“You are really a Jew?” Tevye asked in surprise.
The man nodded yes. He looked at Tevye from head to foot. “Are you?”
“Am I a Jew?” Tevye bellowed.
“You don’t look like a Jew,” the Yemenite said.
Tevye’s back stiffened. “My mother and father were Jews, and their mother and father were Jews, and their mother and father before them, all of the way back to Abraham,” Tevye declared.
“So were mine,” the man answered, standing in a pose of defiance, but smiling at Tevye with his eyes. “All of the way back to Abraham. We must be related.”
“Nonsense,” Tevye said. “Your skin is as brown as clay.”
“Did you think that Abraham wore a shtreimel hat and spoke Yiddish?”
“Of course not. But he certainly wasn’t black.”
“There is a tradition which teaches that when God gave the Torah on Sinai amidst thunder and fire, the people who loved God the most ran forward to get as close as they could, and their skin was burned by the flames. These were the Yemenite Jews. Others, frightened by the fire and thunder, ran away to the edge of the camp. These became Ashkenazic Jews. In punishment, when the exile came, God sent these Jews far away from His Land to the cold northern countries of Russia and Europe. The Jews whose skin was darkened because they rushed to be close to the mountain, were exiled close by, in neighboring lands, in reward. Like my people, the Yemenite Jews.”
“A boobeh-miseh fairytale of a story if I ever heard one!” Tevye declared.
The exotic-looking Jew smiled a warm happy smile. His eyes, black as coal, seemed to glow. Graciously, he invited Tevye to join him in his quarters for a drink. That’s how their friendship began. Surprisingly, he led Tevye to one of the settlement’s chicken coops. Upon their arrival at Zichron Yaacov, the Yemenite family had been assigned to live with the chickens. With a wife and eleven children, the arrangement made for cramped living, but the happy-eyed Jew hadn’t complained. The coop had a roof, and the family wasn’t bothered at all by the smell of the fowls. During the day, the chickens didn’t stop squawking, but having been blessed with their own brood of children, Elisha and his wife were no strangers to noise. Fortunately, during the night, in harmony with the Almighty’s plan for Creation, the chickens slept peacefully until the first signs of morning – when it was time to get up to go to work in the fields.
Though Elisha was the same age as Tevye, he looked twenty years younger. So did his wife. If not for the white kerchief she wore swirled on her head, Tevye would have mistaken her for one of his daughters. Her color was more golden red than her husband’s, and she had the same dark glowing eyes. As if times had never changed, she wore the tribal robe which Yemenite women had been wearing for ages. For the length of Tevye’s visit in their chicken coop of a home, she never uttered a word. Most of the time, she stayed out of view behind the curtains which they used as a room divider at the far end of the coop. Occasionally, she would appear to see if their plate of grapes needed refilling, or else she would send one of her strikingly beautiful daughters. Like Tevye’s wife, Golda, she served generous portions, but whereas Golda was quick to add her opinion to every discussion, Elisha’s wife let her husband do all of the talking.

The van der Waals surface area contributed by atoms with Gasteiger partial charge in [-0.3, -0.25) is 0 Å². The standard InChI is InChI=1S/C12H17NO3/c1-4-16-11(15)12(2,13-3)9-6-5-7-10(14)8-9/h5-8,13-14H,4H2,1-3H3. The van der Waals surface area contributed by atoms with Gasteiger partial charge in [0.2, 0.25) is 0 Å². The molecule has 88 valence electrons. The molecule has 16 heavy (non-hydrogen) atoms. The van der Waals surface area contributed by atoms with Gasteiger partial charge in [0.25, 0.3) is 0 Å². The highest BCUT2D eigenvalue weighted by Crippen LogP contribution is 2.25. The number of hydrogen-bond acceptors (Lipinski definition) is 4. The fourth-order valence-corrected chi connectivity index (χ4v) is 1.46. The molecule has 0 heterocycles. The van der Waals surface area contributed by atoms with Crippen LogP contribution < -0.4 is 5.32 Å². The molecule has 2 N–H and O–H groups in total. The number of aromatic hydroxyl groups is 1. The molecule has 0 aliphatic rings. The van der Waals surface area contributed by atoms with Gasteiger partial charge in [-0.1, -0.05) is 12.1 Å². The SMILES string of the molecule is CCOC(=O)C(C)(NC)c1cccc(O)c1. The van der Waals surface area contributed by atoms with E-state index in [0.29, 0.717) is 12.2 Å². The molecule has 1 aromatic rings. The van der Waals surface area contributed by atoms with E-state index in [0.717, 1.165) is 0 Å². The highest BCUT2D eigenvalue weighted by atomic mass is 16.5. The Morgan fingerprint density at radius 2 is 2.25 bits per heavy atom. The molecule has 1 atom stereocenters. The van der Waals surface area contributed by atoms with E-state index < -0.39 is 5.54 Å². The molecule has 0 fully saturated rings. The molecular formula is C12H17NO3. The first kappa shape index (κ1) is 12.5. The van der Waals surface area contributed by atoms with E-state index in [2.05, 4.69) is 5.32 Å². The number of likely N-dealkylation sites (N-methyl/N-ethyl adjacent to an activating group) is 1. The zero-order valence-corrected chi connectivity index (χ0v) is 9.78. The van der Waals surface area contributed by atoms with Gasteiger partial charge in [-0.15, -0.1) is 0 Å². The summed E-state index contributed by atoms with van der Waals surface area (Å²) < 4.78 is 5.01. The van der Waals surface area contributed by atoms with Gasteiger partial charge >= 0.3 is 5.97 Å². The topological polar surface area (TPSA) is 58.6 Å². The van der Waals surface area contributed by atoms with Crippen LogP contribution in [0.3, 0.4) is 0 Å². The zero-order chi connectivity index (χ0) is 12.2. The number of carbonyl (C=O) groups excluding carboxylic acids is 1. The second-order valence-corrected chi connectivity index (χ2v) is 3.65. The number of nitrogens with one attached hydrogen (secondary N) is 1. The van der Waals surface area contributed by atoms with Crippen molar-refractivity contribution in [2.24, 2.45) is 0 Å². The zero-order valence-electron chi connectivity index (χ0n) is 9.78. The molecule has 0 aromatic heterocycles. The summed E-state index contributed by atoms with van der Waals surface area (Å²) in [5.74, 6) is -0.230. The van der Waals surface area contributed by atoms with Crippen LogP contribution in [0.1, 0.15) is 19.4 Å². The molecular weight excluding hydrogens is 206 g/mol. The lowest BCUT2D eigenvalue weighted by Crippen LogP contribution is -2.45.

Their eldest children were a little older than Tevye’s, while their youngest was still crawling on the floor. All had the same gem-like Yemenite eyes. The hue of their skin was the color of rich golden earth. The boys had side locks down to their shoulders, and the long black hair of the girls hung down their backs like the manes of Arabian stallions.
Over a glass of Arak, and the happy, thankful smile which never left his face, Elisha told Tevye his life story. Like every other place on the globe where the wandering Jews had settled, there had been good times and there had been bad times in Yemen. For several generations, Jews had been left to live in peace, but like in Russia, things eventually had taken a turn for the worse. The Yemenite Jews were third-class citizens, hounded by Moslem terror, victims of beatings and theft. Their complaints to the ruling Turks fell on deaf ears. The only work they could find was invariably outside of the city, and highwaymen made the roadways a peril. All of his life, Elisha had heard magical stories about Eretz Yisrael, about the gigantic oranges and figs which a man could barely lift with two hands, and about the Yemenites who had become wealthy farmers and businessmen there. When Moslems began killing Jews, instead of merely praying in the direction of Zion three times a day, Elisha had decided to embark on the long and hazardous journey.